IPOH: A total of 1,730 young women in Perak face menstrual poverty, says Dr Datuk Wan Norashikin.
The chairman of the Perak social protection committee said that among the problems encountered were financial constraints and lack of information on menstruation and hygiene.
“We realize that many of them belong to B40 families, where they not only face financial difficulties in purchasing sanitary napkins, but they also lack well-equipped facilities and privacy to stay. dispose of used sanitary napkins.
“As this is a crucial issue, the state, in collaboration with the relevant agencies and departments, has planned several awareness campaigns and programs to help them.
“Not only do we have the program in the community, but also in the schools,” she said in her response to Wong May Ing (PH-Pantai Remis) during a question-and-answer session at state assembly sitting here Friday (Dec 17).
She said that among the programs organized, KafeTEEN @ PIK by the Malaysian Communication and Multimedia Commission to advocate and share information on rule management.
“The program took place online, with 576 participants involved.
“Apart from this, Perak Wanita also organized a series of 12 webinars on sexual and reproductive health education with the Darul Ridzuan Institute, where we covered both women’s and children’s health.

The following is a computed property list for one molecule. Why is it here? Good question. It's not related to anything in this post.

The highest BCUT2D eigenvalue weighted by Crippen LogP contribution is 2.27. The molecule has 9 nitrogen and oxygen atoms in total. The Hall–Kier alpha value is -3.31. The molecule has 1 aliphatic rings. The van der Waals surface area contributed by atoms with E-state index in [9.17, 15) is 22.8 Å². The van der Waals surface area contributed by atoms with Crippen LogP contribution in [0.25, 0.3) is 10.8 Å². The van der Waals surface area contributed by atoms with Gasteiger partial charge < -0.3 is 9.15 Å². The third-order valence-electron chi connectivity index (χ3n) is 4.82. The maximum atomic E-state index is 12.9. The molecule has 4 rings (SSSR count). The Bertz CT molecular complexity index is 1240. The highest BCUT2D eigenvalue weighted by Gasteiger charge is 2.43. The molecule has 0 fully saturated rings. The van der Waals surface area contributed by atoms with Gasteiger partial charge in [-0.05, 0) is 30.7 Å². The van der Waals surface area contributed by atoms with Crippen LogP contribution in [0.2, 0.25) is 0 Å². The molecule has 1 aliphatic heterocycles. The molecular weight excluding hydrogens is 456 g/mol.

“The Islamic Religious Department of Perak (JAIPk) also took the initiative to offer one-time assistance to affected B40 families, where they received sanitary napkins, bichons and formula,” she said, adding that the State and Perak Wanita Secretariat plans to distribute basic health kits to women facing menstrual poverty.
In his additional question to Wan Norashikin, Wong asked if there were any cases of menstrual poverty that caused girls to miss school.
“Since there are reports that many schoolgirls miss classes during their period, do we have the same situation in Perak?” she said.
Wan Norashikin said although the state does not have the exact figure, there have been reported cases of school-going girls missing their classes due to menstruation.
“There have been cases reported not only by the state social service, but also by the education service.
“We hope that with the programs we have in the planning, this will further help those affected by menstrual poverty,” she said.
In his response to Jamilah Zakaria (BN-Trong), who suggested that the state consider producing reusable towels and selling them at a lower price, Wan Norashikin said the suggestion would be considered.
“The idea is really good, where we could also help women in the state start a business making reusable pads and selling them with menstrual cups.
“But we’ll need to do more research, including checking clean water supplies for reusable towels,” she said.